Modern oncological management demands a level of expertise in cancer surgery, radiation, chemotherapy, and other modalities of treatment and a multidisciplinary conceptual approach. This means a specialized training for the individual who so chooses to work in this field.
Oncology is a specialty with a vast armamentarium available for eradicating the cancer cell in its entirety. The role of the surgeon is invaluable: as surgical ablation and surgical cytoreduction is directly related to disease control. Hence a number of difficult surgical procedures may need to be performed to cope with local, regional & even metastatic tumour control, and is best accomplished by surgeons who are frequently exposed to these complicated procedures. Surgical expertise in these uncommon scenarios is directly related to patient outcome. This is a well
known and statistically proven fact.
A surgical oncologist is a specialised surgeon who has obtained additional education and experience in the multidisciplinary approach to the prevention, diagnosis, treatment, and rehabilitation of cancer patients, and who devotes his or her professional practice to these activities and to cancer research. Surgical oncologists interact with other oncologic disciplines and provide leadership to the surgical, medical, and lay communities in matters pertaining to cancer
The speciality board in surgical oncology (SBSO) is the subspecialty board under board of surgery (BOSS) which is responsible in training and assessing surgical oncology trainees.
Cancer care is evolving rapidly the surgical oncologist is needed to keep pace with these changes. With modern standards of care, most solid malignancies are treated in combination of surgery and other multi-modal therapies. As a result, the surgical oncologist is expected to lead the multi-disciplinary team. They must be more than just a technician and must understand the biology and natural history of the disease as well as the contributions made by other disciplines to the care of cancer patients. The training program ensures that the surgeon becomes a surgical oncologist.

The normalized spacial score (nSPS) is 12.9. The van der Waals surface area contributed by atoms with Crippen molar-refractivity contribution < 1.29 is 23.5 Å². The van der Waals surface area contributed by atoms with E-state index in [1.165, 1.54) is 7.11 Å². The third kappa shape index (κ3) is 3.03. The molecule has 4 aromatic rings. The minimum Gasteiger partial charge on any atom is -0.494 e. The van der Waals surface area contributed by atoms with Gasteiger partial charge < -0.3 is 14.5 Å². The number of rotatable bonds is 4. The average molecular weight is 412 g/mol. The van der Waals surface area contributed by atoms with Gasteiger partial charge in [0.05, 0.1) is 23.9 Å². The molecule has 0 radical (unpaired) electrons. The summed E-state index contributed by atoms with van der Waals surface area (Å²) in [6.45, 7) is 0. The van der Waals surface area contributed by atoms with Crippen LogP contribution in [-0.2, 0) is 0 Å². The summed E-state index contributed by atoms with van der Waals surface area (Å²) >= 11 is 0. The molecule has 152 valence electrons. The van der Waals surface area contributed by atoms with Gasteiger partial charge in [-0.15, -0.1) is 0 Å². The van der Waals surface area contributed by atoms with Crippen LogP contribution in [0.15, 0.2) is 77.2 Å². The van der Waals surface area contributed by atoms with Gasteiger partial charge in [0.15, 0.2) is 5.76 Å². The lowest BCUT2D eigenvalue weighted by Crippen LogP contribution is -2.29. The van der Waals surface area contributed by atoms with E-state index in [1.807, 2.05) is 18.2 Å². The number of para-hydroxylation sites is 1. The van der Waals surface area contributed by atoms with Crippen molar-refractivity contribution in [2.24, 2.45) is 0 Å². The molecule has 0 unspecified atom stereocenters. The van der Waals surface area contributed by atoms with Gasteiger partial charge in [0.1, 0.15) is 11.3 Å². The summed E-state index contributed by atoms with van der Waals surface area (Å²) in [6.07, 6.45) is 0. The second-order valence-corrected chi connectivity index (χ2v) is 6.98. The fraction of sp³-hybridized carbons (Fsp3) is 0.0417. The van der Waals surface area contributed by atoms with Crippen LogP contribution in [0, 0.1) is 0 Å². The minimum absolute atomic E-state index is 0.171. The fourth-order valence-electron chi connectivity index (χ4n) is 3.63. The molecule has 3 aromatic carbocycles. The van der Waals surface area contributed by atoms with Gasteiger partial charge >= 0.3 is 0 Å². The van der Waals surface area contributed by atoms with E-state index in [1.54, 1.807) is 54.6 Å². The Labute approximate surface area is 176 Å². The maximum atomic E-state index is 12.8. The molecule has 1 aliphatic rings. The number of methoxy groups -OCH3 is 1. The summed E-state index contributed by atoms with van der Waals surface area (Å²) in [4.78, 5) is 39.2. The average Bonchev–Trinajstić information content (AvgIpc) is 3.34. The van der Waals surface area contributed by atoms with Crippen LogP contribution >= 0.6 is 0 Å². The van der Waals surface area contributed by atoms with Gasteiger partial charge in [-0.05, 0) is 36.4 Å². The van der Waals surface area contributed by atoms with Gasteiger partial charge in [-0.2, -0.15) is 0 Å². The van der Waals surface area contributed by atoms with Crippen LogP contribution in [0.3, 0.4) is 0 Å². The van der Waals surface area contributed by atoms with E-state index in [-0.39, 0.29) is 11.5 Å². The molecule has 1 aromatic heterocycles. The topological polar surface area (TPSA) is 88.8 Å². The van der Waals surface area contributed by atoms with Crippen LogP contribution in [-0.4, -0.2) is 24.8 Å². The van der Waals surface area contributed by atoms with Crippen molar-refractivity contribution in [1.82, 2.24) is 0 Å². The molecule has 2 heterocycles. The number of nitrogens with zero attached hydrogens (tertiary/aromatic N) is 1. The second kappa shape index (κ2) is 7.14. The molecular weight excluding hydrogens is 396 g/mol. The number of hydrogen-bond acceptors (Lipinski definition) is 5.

The program is designed to provide the type of training that would equip the final product to treat various stages of solid organ malignancies (except brain tumours) of the human body surgically through the multidisciplinary approach. It is expected that the fully trained specialist would be up-to-date with all recent developments in the field of oncological surgery and would be in a position to provide holistic care for those patients who need the expertise of a Specialist Surgical Oncologist to minimise mortality and morbidity of such patients. The curriculum that has been planned and elucidated later on in this document has incorporated a myriad of training activities that need to be undertaken over the full period of training
The exit outcomes of the training programme are as follows:
- Patient care.
- Medical knowledge.
- Interpersonal and communication skills
- Evidence-based approach
The candidates will be selected on the merit based ranking results of the Final MD (Surgery) Examination. The positions available will be indicated in the Circular calling for applications for the MD Examination or before the allocation meeting of appointments for specialties. On the basis of the order of merit, would make the appropriate selection for training.
The selected candidates would be provided with full and comprehensive details of the training programme. This would be available at the PGIM for perusal by prospective candidates prior to the Allocation Meeting
Please refer to the relevant prospectus for the most up to date information. The prospectus of a particular programme contains official information pertaining to a programme approved by the Board of Management, University Senate and the University Grants Commission